Campaign Finance: Contribution Limits and Disclosures for Candidates and Campaigns Frequently Asked Questions (FAQs)
Disclaimer: These Frequently Asked Questions (FAQs) address common questions about Multnomah County’s Contribution limits in Multnomah County Candidate Elections, but do not address any other local, state, or federal requirements. These FAQs are not legal advice. For exact language and requirements, please view the Multnomah County Charter, Code and Rules. The County Charter and Code can be found online at County Government and Elections. If you do not find the answers to your questions after reviewing the Charter, Code, Rules, and content below, please contact email@example.com or 503.988.8613 and we will respond to you as quickly as possible.
Common FAQs by Topic
I am considering becoming a Candidate for a Multnomah County elected office. At what point do I become a Candidate who would be required to abide by Multnomah County’s Contribution limits and disclosure provisions?
A person becomes a Candidate who is subject to Multnomah County’s Contribution limits and disclosure requirements when the person:
- Files their Candidate Filing form (SEL 101) with the Elections Director for one of the elected public offices of Multnomah County for an upcoming election; or
- Identifies an elected public office of Multnomah County for an upcoming election in an original or amended Statement of Organization for a Candidate Committee; or
- Declares their candidacy for an elected public office of Multnomah County for an upcoming election on a publicly accessible source, which includes, but is not limited to, public posts on social media; publicly accessible websites, blogs, or message boards; statements made by the Individual published by news media; television and print ads; and billboards; or
- Expresses consent to be named as a candidate for nomination or election to an elected public office of Multnomah County for an upcoming election including expressing consent through written communications or recorded statements affirming the Individual’s agreement to participate as a candidate for an elected public office of Multnomah County for an upcoming election, including as a write-in candidate; or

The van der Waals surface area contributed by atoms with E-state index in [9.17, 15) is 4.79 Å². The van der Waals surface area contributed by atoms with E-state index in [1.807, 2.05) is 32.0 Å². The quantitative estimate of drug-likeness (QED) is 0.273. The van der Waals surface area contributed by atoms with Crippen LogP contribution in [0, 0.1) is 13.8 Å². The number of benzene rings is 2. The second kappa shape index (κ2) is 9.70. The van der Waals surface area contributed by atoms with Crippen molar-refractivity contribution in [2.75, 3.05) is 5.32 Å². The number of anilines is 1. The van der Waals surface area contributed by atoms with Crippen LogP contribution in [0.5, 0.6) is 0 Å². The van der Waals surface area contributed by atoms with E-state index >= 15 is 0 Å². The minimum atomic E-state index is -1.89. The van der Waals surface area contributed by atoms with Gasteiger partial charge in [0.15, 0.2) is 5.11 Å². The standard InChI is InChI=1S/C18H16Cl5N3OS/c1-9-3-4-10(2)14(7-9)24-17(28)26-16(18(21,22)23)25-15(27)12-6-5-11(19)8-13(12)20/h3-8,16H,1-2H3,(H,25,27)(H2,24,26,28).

- Solicits or receives and accepts a Contribution, makes an Expenditure, or gives consent to an Individual or Entity to solicit or receive and accept a Contribution or make an Expenditure on the Individual’s behalf to secure nomination or election for an upcoming election to an elected public office of Multnomah County; or
- Is an officeholder for one of the elected public offices of Multnomah County and is the subject of a recall petition that has been completed and filed.
However, an Individual who has filed a Candidate Filing Withdrawal form (SEL 150) for an upcoming election for one of the elected public offices of Multnomah County is no longer a Candidate subject to the Contribution limits and disclosure requirements.
Candidates are prohibited from accepting more than $568 from Individuals or Political Committees during an Election Cycle, and Communications to voters must include the top five Dominant Contributors and Dominant Independent Spenders based on their funding or spending per Election Cycle. When does an Election Cycle start and end?
- The Election Cycle for an elected public office of Multnomah County starts at 12:01 a.m. the day after the election at which a Multnomah County Candidate is elected to office and runs until midnight on the day of the next election where a Candidate is elected to that same office. Because Multnomah County Candidates can be elected in a May primary if they receive more than 50 percent of the vote, an Election Cycle may end in May or November.
- If there is a special election to fill a vacancy, that special election will have its own Election Cycle starting when the Multnomah County Board calls for the special election and running through the election, inclusive of any special election runoff.
Visit Multnomah County Candidate Election Cycles for more information about the current election cycles.
Who is held responsible for ensuring the $568 Contribution limits are not violated - the Candidate’s campaign or the donor?
- Under the County’s campaign finance regulations, both the contributor and the Candidate or the Candidate Committee are liable for transactions that exceed the Contribution limits.
- For example: An Individual contributor may be found in violation for making more than the allowed Contribution to a single Candidate Committee and that Candidate Committee may also be found in violation for accepting such a Contribution.
- Candidate/Candidate Committee safe harbor: Similarly, if a Candidate or their Candidate Committee returns or declines funds that would be in violation of the Contribution limits within the timeframes outlined below, then the funds will not be deemed “received” and will not be considered to have violated the Contribution limits.